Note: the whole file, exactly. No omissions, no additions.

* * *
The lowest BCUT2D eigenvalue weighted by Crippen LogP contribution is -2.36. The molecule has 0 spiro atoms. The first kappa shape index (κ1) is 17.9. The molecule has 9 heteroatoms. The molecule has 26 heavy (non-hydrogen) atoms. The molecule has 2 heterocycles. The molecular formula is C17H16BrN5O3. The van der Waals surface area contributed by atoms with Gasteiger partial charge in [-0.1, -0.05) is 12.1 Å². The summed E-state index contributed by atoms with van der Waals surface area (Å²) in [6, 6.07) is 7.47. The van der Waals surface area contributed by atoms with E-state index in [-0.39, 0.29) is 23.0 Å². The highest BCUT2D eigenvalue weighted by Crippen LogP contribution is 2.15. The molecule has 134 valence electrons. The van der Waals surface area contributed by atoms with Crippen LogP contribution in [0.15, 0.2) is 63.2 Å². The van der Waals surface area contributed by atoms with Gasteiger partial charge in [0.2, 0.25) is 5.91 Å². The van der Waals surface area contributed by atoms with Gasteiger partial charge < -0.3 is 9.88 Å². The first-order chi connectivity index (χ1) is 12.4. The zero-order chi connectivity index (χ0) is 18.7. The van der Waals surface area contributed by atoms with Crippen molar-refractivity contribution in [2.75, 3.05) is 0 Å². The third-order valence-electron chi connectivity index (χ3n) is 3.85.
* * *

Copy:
The lowest BCUT2D eigenvalue weighted by Crippen LogP contribution is -2.36. The molecule has 0 spiro atoms. The first kappa shape index (κ1) is 17.9. The molecule has 9 heteroatoms. The molecule has 26 heavy (non-hydrogen) atoms. The molecule has 2 heterocycles. The molecular formula is C17H16BrN5O3. The van der Waals surface area contributed by atoms with Gasteiger partial charge in [-0.1, -0.05) is 12.1 Å². The summed E-state index contributed by atoms with van der Waals surface area (Å²) in [6, 6.07) is 7.47. The van der Waals surface area contributed by atoms with E-state index in [-0.39, 0.29) is 23.0 Å². The highest BCUT2D eigenvalue weighted by Crippen LogP contribution is 2.15. The molecule has 134 valence electrons. The van der Waals surface area contributed by atoms with Crippen LogP contribution in [0.15, 0.2) is 63.2 Å². The van der Waals surface area contributed by atoms with Gasteiger partial charge in [0.2, 0.25) is 5.91 Å². The van der Waals surface area contributed by atoms with Gasteiger partial charge < -0.3 is 9.88 Å². The first-order chi connectivity index (χ1) is 12.4. The zero-order chi connectivity index (χ0) is 18.7. The van der Waals surface area contributed by atoms with Crippen molar-refractivity contribution in [2.75, 3.05) is 0 Å². The third-order valence-electron chi connectivity index (χ3n) is 3.85.